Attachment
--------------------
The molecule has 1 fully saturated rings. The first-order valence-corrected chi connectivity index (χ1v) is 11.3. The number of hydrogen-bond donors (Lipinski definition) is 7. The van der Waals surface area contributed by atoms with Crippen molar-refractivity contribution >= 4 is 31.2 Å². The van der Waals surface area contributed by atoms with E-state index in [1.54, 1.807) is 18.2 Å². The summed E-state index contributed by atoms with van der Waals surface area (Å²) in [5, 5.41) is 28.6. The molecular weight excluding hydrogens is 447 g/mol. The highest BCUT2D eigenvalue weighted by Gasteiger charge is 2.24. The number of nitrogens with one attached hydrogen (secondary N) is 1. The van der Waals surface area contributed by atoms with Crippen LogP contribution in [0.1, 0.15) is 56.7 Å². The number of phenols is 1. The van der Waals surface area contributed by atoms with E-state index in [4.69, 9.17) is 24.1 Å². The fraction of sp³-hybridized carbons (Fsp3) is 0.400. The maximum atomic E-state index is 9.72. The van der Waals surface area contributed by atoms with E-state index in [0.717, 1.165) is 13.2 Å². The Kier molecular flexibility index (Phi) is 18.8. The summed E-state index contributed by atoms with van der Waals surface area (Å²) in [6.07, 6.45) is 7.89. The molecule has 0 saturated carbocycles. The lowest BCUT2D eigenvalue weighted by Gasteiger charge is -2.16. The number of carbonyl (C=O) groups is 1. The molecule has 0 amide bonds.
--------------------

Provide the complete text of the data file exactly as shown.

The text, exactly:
The molecule has 1 fully saturated rings. The first-order valence-corrected chi connectivity index (χ1v) is 11.3. The number of hydrogen-bond donors (Lipinski definition) is 7. The van der Waals surface area contributed by atoms with Crippen molar-refractivity contribution >= 4 is 31.2 Å². The van der Waals surface area contributed by atoms with E-state index in [1.54, 1.807) is 18.2 Å². The summed E-state index contributed by atoms with van der Waals surface area (Å²) in [5, 5.41) is 28.6. The molecular weight excluding hydrogens is 447 g/mol. The highest BCUT2D eigenvalue weighted by Gasteiger charge is 2.24. The number of nitrogens with one attached hydrogen (secondary N) is 1. The van der Waals surface area contributed by atoms with Crippen LogP contribution in [0.1, 0.15) is 56.7 Å². The number of phenols is 1. The van der Waals surface area contributed by atoms with E-state index in [4.69, 9.17) is 24.1 Å². The fraction of sp³-hybridized carbons (Fsp3) is 0.400. The maximum atomic E-state index is 9.72. The van der Waals surface area contributed by atoms with E-state index in [0.717, 1.165) is 13.2 Å². The Kier molecular flexibility index (Phi) is 18.8. The summed E-state index contributed by atoms with van der Waals surface area (Å²) in [6.07, 6.45) is 7.89. The molecule has 0 saturated carbocycles. The lowest BCUT2D eigenvalue weighted by Gasteiger charge is -2.16. The number of carbonyl (C=O) groups is 1. The molecule has 0 amide bonds.